Health effects of uranium and remediation options
For information about the toxicology of uranium, which varies primarily with the type of exposure, the reader is referred to the Centers for Disease Control (CDC) and specifically the ATSDR website on uranium. According to the CDC, most uranium dissolved in water is eliminated from the body, but a small amount can be absorbed into the bloodstream and carried to organs. The CDC identifies the kidney as the organ of greatest risk from uranium ingested in water.
Most residents associate uranium risk with its radiation properties, but the CDC downplays the risk of acquiring cancer from uranium radioactivity other than by increasing the overall risk of developing cancer over a lifetime. Customer reactions to the presence of uranium in drinking-water supplies range from acceptance to panic, particularly from residents who have recently moved to this area and appreciate our geographic proximity to LANL. It is not uncommon for customers to request a quote for whole-house uranium removal, even when lab-tested concentrations are below the MCL.
Figure 2 is an illustration of the constituents that commonly occur in local groundwater, illustrated in relative scale proportional to their molecular weight. The diagram also indicates whether individual constituents are classified by the U.S. EPA under either national primary drinking-water regulations (MCLs) or secondary regulations, that is, cosmetic and aesthetic effects. Constituents are also color coded as to the percent reduction expected by membrane filtration, according to the Water Quality Association. This diagram has been particularly useful in explaining which contaminants may exist in local groundwater and, to a lesser extent, in our municipal water supply, to which the contribution of city wells ranges from 20–40 percent per year.
Uranium is a relatively large molecule, easily removed from drinking water with an under-counter reverse osmosis (RO) or nanofiltration drinking-water system. The state-of-the-art Buckman Direct Diversion system (http://bddproject.org/), the local water-treatment facility that came online in 2011, extracts and treats surface water from the Río Grande, including Colorado River Basin water from the San Juan-Chama Project, and filters it down to only 0.1 micron. When customers compare the removal capabilities of RO and nanofiltration membrane filtration, membrane filtration drinking-water systems are very seductive (see Figure 2). But when customers seek point of entry (POE) or whole-house solutions, the recommended option for uranium remediation is adsorption media.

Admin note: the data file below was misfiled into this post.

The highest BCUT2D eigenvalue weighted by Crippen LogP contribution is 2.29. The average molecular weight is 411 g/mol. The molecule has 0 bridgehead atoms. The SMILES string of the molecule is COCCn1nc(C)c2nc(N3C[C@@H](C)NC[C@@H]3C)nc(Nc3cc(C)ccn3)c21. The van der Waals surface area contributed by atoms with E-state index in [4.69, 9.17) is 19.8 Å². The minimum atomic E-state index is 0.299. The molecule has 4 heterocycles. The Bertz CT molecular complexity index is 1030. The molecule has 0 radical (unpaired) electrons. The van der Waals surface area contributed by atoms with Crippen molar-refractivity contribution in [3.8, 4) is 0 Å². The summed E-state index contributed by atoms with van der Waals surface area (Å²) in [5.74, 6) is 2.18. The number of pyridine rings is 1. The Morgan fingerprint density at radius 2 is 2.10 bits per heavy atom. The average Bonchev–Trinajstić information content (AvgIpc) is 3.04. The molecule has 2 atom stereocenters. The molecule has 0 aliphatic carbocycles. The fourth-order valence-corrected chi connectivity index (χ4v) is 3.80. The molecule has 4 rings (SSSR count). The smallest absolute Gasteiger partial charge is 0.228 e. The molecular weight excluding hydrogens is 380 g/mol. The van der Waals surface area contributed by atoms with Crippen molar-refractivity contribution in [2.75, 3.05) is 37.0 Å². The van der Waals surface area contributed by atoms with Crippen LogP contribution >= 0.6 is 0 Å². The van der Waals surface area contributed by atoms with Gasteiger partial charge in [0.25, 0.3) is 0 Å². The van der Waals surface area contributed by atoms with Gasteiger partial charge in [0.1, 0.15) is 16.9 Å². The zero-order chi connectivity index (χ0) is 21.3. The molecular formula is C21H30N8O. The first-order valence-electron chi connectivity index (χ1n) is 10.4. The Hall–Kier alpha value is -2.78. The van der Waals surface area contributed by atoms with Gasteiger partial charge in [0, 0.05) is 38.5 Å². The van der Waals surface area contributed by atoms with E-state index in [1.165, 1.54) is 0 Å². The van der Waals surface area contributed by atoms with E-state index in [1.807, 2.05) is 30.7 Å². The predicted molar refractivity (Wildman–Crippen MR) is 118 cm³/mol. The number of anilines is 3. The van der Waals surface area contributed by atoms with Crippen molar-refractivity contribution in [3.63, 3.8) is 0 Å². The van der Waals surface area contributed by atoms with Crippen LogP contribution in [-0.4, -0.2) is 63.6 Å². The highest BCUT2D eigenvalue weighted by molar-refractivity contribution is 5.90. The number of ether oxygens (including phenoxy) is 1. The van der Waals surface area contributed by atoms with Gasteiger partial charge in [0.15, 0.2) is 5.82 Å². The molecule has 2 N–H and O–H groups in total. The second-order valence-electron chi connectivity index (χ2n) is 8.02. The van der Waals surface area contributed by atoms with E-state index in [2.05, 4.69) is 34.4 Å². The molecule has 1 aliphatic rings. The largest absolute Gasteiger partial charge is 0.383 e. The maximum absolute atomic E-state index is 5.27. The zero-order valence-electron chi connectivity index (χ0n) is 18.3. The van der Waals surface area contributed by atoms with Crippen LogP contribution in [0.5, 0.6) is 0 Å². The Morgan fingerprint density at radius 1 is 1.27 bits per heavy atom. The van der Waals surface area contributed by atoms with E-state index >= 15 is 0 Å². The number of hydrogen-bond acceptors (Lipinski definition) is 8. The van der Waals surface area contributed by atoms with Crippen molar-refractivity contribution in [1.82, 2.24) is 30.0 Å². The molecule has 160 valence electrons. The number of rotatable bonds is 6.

For many well customers, whole-house RO is widely used because there are also a multitude of other contaminants, including iron, manganese, silica, high hardness and high TDS (total dissolved solids). The secret to success with membrane systems lies in specifying the pretreatment array to match the water-chemistry parameters. A current lab test, or a waiver, is always required prior to specifying treatment for a private well. But unless other constituents in the lab test indicate that membrane filtration is warranted, the recommendation is for adsorption over whole-house membrane filtration because of the initial and maintenance costs of RO systems and the requisite pretreatment systems(s).